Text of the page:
However, the authorities do not stop there. A law which allows the limiting of a debtor’s right to drive a car came into force on January 15, 2016. Just imagine if such a measure was suggested in the USA and envisage the political future of the Congressman or Senator who risked proposing that such a bill be read in Congress.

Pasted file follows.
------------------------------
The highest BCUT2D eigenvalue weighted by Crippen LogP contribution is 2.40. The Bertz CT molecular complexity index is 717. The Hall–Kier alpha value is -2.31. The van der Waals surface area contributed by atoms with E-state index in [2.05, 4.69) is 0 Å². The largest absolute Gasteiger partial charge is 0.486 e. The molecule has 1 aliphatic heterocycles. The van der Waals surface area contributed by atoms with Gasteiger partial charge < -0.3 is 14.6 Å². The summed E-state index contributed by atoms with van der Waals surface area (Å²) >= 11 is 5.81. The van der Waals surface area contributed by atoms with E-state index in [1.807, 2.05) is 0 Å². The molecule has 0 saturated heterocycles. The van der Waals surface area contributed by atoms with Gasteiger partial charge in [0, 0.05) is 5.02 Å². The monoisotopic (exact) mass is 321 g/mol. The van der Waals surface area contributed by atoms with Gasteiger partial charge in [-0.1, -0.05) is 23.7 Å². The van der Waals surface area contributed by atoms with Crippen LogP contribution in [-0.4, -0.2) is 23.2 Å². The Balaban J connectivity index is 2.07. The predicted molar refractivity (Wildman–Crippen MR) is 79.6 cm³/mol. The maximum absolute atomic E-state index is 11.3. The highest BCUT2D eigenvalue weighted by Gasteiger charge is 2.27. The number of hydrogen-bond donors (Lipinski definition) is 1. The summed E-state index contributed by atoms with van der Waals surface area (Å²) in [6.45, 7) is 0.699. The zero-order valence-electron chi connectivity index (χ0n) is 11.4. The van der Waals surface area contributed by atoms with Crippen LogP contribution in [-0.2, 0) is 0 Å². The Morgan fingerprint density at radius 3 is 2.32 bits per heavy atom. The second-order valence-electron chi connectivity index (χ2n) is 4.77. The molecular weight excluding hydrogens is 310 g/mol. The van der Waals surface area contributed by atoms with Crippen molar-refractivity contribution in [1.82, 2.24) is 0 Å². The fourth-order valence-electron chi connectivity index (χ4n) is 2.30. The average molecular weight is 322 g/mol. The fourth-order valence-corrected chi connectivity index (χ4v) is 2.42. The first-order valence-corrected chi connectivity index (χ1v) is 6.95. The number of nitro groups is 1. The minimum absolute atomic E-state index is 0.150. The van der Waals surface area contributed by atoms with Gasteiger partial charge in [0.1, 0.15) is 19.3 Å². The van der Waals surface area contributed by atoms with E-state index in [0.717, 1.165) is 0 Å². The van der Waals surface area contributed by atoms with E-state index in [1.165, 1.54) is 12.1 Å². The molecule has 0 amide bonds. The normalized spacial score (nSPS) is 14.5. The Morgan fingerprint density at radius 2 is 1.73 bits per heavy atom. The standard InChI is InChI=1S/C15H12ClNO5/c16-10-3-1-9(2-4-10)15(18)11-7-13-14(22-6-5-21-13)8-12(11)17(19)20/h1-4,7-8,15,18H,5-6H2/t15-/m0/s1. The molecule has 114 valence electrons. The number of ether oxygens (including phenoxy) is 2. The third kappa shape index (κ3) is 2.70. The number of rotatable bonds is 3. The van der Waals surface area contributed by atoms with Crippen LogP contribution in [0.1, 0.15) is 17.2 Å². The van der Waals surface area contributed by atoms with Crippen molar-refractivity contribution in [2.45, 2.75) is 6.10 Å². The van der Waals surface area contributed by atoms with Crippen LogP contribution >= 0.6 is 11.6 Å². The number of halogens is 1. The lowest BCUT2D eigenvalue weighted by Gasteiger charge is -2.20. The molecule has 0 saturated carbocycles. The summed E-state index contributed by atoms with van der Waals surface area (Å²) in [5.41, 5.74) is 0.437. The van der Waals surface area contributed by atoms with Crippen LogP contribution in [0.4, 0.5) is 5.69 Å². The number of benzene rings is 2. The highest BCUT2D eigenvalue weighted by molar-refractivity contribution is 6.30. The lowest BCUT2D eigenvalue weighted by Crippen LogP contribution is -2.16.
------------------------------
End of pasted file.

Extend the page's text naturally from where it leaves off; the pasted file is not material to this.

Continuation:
In general, the problem of travelling abroad (the right to which is guaranteed by Article 27 of the Constitution of the Russian Federation and a number of international acts signed by Russia) is not only felt acutely by debtors but by civil servants, too: more than 1.5 million law enforcement officers have in fact been deprived of this right since 2014. These restrictions refer to law enforcement officers regardless of whether they have access to state secrets or not. “Security professionals” conduct interviews with students who attend conferences abroad on a larger scale. Thus, one can deduce that new restrictions will be introduced in this area, too. Hence, up to 4 million citizens are already being deprived of their rights to freedom of movement.